Benedict Xi., Pope

, was a native of Trevigi, belonging to the state of Venice, and the son of a shepherd, or, as some say, of a notary. His name was Nicholas Bocasini. For some time he earned a livelihood by teaching children at Venice, but becoming afterwards a Dominican, he applied himself diligently to his studies, and acquired such superiority among his order, that in 1298 he was appointed general; and, by Boniface VIII. created cardinal bishop of Sabina, from which he was soon after translated to that of Ostia. He discharged likewise several embassies with great reputation, and having returned from Hungary when Boniface was taken and imprisoned in | his own palace at Anagni, he was one of the two cardinals who remained with him, when all the others fled. On the death of that pope, in 1303, our cardinal bishop was chosen to succeed him, and took the name of Benedict, the Christian name of his predecessor, in honour of him who had been the cause of his advancement from a low station. Among his first measures he granted absolution to the king of France, and annulled the decrees of Boniface against him, which restored peace to that country, and this he farther promoted by reinstating the Colonna family in all their honours and possessions. He made it his study to quiet the disturbances that his predecessor had raised, not only in France, but in most other kingdoms, and to regain by conciliatory measures those whom the haughty and imperious behaviour of his predecessor had alienated from the apostolic see; but his pontificate was short. He died the year following his election, July 6, 1304, not without suspicion of poison, administered, as some think, by the relations of Boniface? in revenge for his having received that pope’s enemies into favour, but others impute this crime to the Florentines, whose city he had laid under an interdict, when it was distracted by two barbarous factions, called the Neri and the Bianchi. The writers of Benedict’s time concur in reporting that he was a man exemplary in every respect, inclined to peace and conciliation, and one who had no desire to enrich his family. One trait of his character seems to support this last instance of forbearance. His mother approaching him in a very rich dress to congratulate him on his promotion, he affected to consider her as an impostor, and said: “My mother is not a princess, but a poor woman;” but next day, when she returned in her ordinary dress, he embraced her with affection, and treated her with every mark of respect. He wrote comments on the gospel of St. Matthew, the book of Job, and the Revelations, besides several sermons, and letters to the king of France and other princes, concerning the reformation of abuses that had crept into the church in their respective kingdoms; but of his works, the only one printed is a comment on the fifth chapter of Matthew, and some letters in Rainald, Wadding, and Cherubini. 1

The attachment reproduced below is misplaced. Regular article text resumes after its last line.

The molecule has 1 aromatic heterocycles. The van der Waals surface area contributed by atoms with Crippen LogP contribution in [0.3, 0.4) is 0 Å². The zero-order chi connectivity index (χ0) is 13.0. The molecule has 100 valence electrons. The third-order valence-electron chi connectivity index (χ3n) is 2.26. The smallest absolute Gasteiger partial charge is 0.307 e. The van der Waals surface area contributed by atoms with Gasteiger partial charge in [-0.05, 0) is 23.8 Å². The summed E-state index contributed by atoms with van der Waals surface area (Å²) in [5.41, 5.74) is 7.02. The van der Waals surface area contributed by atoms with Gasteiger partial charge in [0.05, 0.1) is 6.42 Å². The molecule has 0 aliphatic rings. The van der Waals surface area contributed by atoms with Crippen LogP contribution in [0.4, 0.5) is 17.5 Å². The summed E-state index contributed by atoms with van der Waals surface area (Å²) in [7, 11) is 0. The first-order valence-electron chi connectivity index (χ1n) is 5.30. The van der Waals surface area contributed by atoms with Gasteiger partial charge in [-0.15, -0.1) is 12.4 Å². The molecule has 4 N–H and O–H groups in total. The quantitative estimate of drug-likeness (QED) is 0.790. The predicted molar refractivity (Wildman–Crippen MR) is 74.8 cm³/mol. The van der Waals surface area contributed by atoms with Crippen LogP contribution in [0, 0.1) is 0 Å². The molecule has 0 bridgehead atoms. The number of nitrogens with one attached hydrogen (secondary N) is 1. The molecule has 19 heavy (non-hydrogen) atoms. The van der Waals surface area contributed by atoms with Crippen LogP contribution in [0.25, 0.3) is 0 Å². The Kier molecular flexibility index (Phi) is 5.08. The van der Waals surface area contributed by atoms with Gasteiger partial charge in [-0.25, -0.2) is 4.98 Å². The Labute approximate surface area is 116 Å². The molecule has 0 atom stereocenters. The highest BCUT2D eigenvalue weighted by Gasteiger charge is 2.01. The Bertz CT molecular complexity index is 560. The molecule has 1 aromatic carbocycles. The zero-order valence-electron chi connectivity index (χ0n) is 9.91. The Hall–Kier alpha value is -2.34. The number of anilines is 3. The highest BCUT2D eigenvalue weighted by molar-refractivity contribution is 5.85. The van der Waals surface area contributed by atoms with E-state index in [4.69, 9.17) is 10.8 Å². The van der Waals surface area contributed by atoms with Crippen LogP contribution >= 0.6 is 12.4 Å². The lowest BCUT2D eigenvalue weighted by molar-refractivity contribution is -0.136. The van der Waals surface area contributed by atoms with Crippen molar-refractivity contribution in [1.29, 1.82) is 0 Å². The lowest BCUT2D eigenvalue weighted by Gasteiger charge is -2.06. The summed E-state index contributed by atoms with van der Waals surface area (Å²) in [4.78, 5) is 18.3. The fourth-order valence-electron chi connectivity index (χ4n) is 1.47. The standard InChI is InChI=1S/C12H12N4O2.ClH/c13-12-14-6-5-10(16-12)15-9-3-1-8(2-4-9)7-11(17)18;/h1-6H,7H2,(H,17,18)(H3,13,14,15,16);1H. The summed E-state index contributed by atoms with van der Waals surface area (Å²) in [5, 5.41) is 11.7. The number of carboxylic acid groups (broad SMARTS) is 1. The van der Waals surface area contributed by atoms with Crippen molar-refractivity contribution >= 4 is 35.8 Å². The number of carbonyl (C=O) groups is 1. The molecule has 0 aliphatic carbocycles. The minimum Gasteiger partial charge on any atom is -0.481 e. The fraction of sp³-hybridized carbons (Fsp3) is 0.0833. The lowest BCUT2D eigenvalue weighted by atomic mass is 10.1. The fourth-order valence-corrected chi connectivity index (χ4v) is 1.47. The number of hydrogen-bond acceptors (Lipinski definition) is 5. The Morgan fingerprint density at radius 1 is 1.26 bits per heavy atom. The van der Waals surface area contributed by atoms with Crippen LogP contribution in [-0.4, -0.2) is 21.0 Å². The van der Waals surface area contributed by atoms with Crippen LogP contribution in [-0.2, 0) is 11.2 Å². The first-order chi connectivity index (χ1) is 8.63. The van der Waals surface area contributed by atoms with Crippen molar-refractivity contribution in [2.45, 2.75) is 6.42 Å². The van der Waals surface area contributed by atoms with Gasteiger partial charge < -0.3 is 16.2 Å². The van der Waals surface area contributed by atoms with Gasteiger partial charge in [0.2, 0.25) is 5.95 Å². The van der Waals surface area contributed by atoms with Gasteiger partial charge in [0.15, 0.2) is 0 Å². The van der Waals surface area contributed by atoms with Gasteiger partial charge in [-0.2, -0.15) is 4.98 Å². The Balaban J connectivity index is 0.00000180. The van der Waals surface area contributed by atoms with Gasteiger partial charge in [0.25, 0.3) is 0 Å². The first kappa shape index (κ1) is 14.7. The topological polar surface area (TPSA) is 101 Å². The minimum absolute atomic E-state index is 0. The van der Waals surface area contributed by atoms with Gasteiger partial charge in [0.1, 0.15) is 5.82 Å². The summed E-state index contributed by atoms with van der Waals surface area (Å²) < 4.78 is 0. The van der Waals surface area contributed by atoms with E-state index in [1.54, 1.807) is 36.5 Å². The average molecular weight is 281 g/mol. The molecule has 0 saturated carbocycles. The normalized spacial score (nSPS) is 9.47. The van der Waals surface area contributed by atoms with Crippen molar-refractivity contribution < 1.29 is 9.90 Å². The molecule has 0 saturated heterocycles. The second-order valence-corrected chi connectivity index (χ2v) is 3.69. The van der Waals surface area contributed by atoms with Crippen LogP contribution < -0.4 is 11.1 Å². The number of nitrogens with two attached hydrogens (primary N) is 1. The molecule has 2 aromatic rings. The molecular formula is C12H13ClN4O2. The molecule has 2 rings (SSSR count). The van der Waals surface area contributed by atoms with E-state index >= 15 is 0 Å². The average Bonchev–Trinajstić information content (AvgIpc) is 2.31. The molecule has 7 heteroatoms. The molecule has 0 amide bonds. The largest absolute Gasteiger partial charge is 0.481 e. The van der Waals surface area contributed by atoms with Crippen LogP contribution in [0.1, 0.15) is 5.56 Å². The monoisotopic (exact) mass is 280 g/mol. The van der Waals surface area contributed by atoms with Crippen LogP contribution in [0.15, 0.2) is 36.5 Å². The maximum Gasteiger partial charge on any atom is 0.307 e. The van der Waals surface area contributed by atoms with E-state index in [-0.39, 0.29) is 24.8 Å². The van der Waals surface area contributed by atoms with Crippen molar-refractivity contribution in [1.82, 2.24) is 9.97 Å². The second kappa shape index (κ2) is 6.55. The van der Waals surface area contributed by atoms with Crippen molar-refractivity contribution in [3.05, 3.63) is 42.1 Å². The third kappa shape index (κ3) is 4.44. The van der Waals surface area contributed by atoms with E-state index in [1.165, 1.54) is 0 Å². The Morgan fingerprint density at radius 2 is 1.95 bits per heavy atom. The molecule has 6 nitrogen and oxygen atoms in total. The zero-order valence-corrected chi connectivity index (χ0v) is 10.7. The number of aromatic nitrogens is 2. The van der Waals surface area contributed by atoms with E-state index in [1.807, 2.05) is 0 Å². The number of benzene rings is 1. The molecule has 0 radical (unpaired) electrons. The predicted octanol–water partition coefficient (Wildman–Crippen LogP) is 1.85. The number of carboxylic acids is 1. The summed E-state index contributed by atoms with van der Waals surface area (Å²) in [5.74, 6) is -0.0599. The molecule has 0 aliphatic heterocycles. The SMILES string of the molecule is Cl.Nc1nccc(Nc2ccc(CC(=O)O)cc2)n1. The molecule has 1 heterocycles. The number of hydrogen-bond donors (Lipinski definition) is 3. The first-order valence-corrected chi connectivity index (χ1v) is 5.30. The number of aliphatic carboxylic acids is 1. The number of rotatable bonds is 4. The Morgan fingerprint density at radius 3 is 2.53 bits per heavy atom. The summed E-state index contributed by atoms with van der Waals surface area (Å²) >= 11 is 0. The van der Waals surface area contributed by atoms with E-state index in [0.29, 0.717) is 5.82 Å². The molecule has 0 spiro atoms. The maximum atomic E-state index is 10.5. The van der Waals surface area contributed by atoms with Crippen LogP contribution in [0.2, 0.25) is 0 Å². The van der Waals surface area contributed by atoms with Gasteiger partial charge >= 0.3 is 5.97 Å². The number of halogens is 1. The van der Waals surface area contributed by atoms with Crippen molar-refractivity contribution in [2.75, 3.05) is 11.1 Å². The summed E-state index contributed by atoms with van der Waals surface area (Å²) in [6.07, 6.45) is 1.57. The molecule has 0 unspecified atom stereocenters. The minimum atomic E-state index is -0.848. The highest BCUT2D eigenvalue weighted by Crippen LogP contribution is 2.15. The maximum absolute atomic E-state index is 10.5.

1 Bower’s Lives of the Popes. Dupin. Walch’a Lives of the Popes.
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